Tiger faces failed legacy

By Jason SobelJune 8, 2011, 5:15 pm

Will Tiger pass Jack?

It's a question that for years has been batted around in 19th holes worldwide like a kitten going after a ball of yarn. Which is to say, everyone gets their turn and no one can unravel the situation.

Those four little words have become the “Who shot J.R.?” of the current sports lexicon, the query firmly entrenched in our consciousness.

Tiger, of course, is Tiger Woods, the second all-time major championship victory leader with 14, currently sidelined once again by injuries. Jack is Jack Nicklaus, a legendary figure and the only man to own more major titles.

And while the former is chasing the latter in many of the game's vaunted records, this is the only one that matters. Can Tiger win five more majors?

I'm here to give you my absolute, unequivocal, expert opinion.

I have no idea.

Anyone who says otherwise is simply speculating and hoping to be correct.

That's not what this column is about, though. I'll let the weary souls in the 19th holes debate the – for now – unanswerable question about Tiger trying to pass Jack.

Instead, let's focus on the byproduct of such long-term debates. Let's discuss what it means for a man to chase history in the midst of physical, technical and emotional issues within his life.

When Roger Maris was trying to surpass Babe Ruth's single-season home run record in 1961, he was chided by opponents and booed lustily from fans. He broke the record, but not without some heartache and losing his hair.

Similarly, when Hank Aaron was in the midst of surpassing Ruth's all-time home run record more than a decade later, he was taunted by racial derisions and often received death threats.

Woods may not face the same witch-hunt against his cause as those record-breakers, but there are certainly those who don't wish for him to pass Nicklaus. It has become such a widely held subplot within the game, though, that there may only be two logical conclusions.

If Tiger passes Jack, he's a success. And if he doesn't, he's a failure.

Think about that for a minute. If Woods never wins another major championship for a combination of reasons including injury and emotional distress, his lasting legacy won't be that of the second-greatest winner, but of the first loser.

Seve Ballesteros recently passed away with five major victories and was hailed as an all-time great – as well he should have been. Woods owns nine more majors and yet if he fails to reach Nicklaus the lasting image of his career will be more about what he didn't accomplish than what he did.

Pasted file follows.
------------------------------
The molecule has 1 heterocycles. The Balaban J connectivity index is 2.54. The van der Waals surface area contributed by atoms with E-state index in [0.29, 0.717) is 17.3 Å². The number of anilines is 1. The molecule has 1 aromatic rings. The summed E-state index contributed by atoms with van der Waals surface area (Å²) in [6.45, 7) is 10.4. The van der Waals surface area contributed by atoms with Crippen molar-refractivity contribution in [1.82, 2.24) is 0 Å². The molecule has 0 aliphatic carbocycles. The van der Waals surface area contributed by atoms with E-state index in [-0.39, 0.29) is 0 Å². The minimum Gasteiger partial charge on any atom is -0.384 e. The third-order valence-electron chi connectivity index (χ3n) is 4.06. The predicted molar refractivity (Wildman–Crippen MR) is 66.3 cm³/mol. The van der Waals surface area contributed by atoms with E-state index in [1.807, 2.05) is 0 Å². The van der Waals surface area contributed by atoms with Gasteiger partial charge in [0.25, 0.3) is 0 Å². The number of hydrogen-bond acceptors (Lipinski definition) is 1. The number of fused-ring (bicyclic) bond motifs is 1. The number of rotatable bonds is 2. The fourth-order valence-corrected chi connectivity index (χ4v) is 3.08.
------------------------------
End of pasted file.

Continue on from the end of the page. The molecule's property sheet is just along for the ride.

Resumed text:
That's a brutally difficult concept under which to play championship-caliber golf – even for one of the mentally toughest players in the game's history.

You've got to wonder whether Woods believes it, too. He's a guy who grew up with a Nicklaus poster on his bedroom wall, who knew all about the man's records – especially the most important one.

Everything he does to advance his professional career these days is toward that one common goal: To win major championships. As Woods said last month and has said numerous times over his career, 'The whole idea is that I peak four times a year.'

As much pressure as Woods places on himself to continue chasing Nicklaus’ record, it may pale in comparison to the pressure being placed on him from the outside world. For so long, he wasn’t just a candidate to become the all-time leader in major victories, he was expected to ascend to that throne. It was always less a matter of “if” than “when.”

Now, of course, that preconceived probability has been downgraded to a possibility – or as some believe, an impossibility.

Woods announced on Tuesday that he would forego next week’s U.S. Open due to lingering leg injuries. That means he will have gone more than three years without a major win before he makes his next appearance.

At 35, there is still plenty of time to conquer Nicklaus’ achievement, but if he doesn’t – if he fails to fulfill what was long believed to be his destiny – he will be remembered more for coming up short than contending for the title.

It isn’t that Woods will fail to break the record, it’s that he brought such failure upon himself. If he didn’t change his swing so frequently during his career … if he didn’t commit infidelity in his marriage … if he didn’t continue trying to play through injuries … then maybe we would have witnessed history.

That will be the backlash against him should he someday close his career as the second all-time major winner. The prevailing sentiment will be less about celebrating his career and more about how he robbed observers from getting an opportunity to see what could have been the most enthralling sports moment of their lives.

There’s still a long way to go until we get to that point. Will Tiger pass Jack? Maybe, maybe not. If he doesn’t, though, his legacy will forever endure as the guy who let it get away rather than the one who came so close.

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Reed match taught McIlroy the need to conserve energy

By Rex HoggardSeptember 26, 2018, 10:18 am

SAINT-QUENTIN-EN-YVELINES, France – One of the most memorable Ryder Cup singles matches in recent history was also one of the most exhausting.

Rory McIlroy was asked on Wednesday at Le Golf National about his singles bout with Patrick Reed two years ago at Hazeltine National, when the duo combined for eight birdies and an eagle through eight frenzied holes.

“I could play it for nine holes, and then it suddenly hit me,” said McIlroy, who was 5 under through eight holes but played his final 10 holes in 2 over par. “The level sort of declined after that and sort of reached its crescendo on the eighth green, and the last 10 holes wasn't quite as good.”